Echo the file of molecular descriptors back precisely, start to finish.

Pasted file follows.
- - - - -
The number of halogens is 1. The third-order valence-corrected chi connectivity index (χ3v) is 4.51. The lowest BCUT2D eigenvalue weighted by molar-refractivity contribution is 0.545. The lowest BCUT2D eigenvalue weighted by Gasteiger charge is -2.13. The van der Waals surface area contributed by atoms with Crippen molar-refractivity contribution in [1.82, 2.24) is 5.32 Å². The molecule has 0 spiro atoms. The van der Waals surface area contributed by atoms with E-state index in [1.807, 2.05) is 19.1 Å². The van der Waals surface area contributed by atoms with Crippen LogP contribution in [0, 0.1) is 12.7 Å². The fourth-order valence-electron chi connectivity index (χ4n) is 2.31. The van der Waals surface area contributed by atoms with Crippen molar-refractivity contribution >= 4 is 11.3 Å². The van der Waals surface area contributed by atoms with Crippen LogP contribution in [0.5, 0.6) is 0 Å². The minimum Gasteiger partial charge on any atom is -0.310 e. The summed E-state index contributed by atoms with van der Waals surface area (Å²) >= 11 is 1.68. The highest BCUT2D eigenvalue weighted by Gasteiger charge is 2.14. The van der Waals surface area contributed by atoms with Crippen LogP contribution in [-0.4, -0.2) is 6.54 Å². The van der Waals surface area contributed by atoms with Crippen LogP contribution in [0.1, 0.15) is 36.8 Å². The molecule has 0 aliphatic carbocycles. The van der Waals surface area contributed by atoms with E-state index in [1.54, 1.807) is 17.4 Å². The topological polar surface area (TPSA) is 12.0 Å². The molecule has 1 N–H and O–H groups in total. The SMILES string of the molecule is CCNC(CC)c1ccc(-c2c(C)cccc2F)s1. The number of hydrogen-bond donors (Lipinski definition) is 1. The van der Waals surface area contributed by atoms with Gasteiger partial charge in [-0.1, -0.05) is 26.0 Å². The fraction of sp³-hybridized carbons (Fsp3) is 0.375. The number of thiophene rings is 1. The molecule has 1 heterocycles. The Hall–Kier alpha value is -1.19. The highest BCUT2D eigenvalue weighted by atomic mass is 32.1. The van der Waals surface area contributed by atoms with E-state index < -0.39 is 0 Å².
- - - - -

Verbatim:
The number of halogens is 1. The third-order valence-corrected chi connectivity index (χ3v) is 4.51. The lowest BCUT2D eigenvalue weighted by molar-refractivity contribution is 0.545. The lowest BCUT2D eigenvalue weighted by Gasteiger charge is -2.13. The van der Waals surface area contributed by atoms with Crippen molar-refractivity contribution in [1.82, 2.24) is 5.32 Å². The molecule has 0 spiro atoms. The van der Waals surface area contributed by atoms with E-state index in [1.807, 2.05) is 19.1 Å². The van der Waals surface area contributed by atoms with Crippen LogP contribution in [0, 0.1) is 12.7 Å². The fourth-order valence-electron chi connectivity index (χ4n) is 2.31. The van der Waals surface area contributed by atoms with Crippen molar-refractivity contribution >= 4 is 11.3 Å². The van der Waals surface area contributed by atoms with Crippen LogP contribution in [0.5, 0.6) is 0 Å². The minimum Gasteiger partial charge on any atom is -0.310 e. The summed E-state index contributed by atoms with van der Waals surface area (Å²) >= 11 is 1.68. The highest BCUT2D eigenvalue weighted by Gasteiger charge is 2.14. The van der Waals surface area contributed by atoms with Crippen LogP contribution in [-0.4, -0.2) is 6.54 Å². The van der Waals surface area contributed by atoms with Crippen LogP contribution in [0.1, 0.15) is 36.8 Å². The molecule has 0 aliphatic carbocycles. The van der Waals surface area contributed by atoms with E-state index in [1.54, 1.807) is 17.4 Å². The topological polar surface area (TPSA) is 12.0 Å². The molecule has 1 N–H and O–H groups in total. The SMILES string of the molecule is CCNC(CC)c1ccc(-c2c(C)cccc2F)s1. The number of hydrogen-bond donors (Lipinski definition) is 1. The van der Waals surface area contributed by atoms with Gasteiger partial charge in [-0.1, -0.05) is 26.0 Å². The fraction of sp³-hybridized carbons (Fsp3) is 0.375. The number of thiophene rings is 1. The molecule has 1 heterocycles. The Hall–Kier alpha value is -1.19. The highest BCUT2D eigenvalue weighted by atomic mass is 32.1. The van der Waals surface area contributed by atoms with E-state index < -0.39 is 0 Å².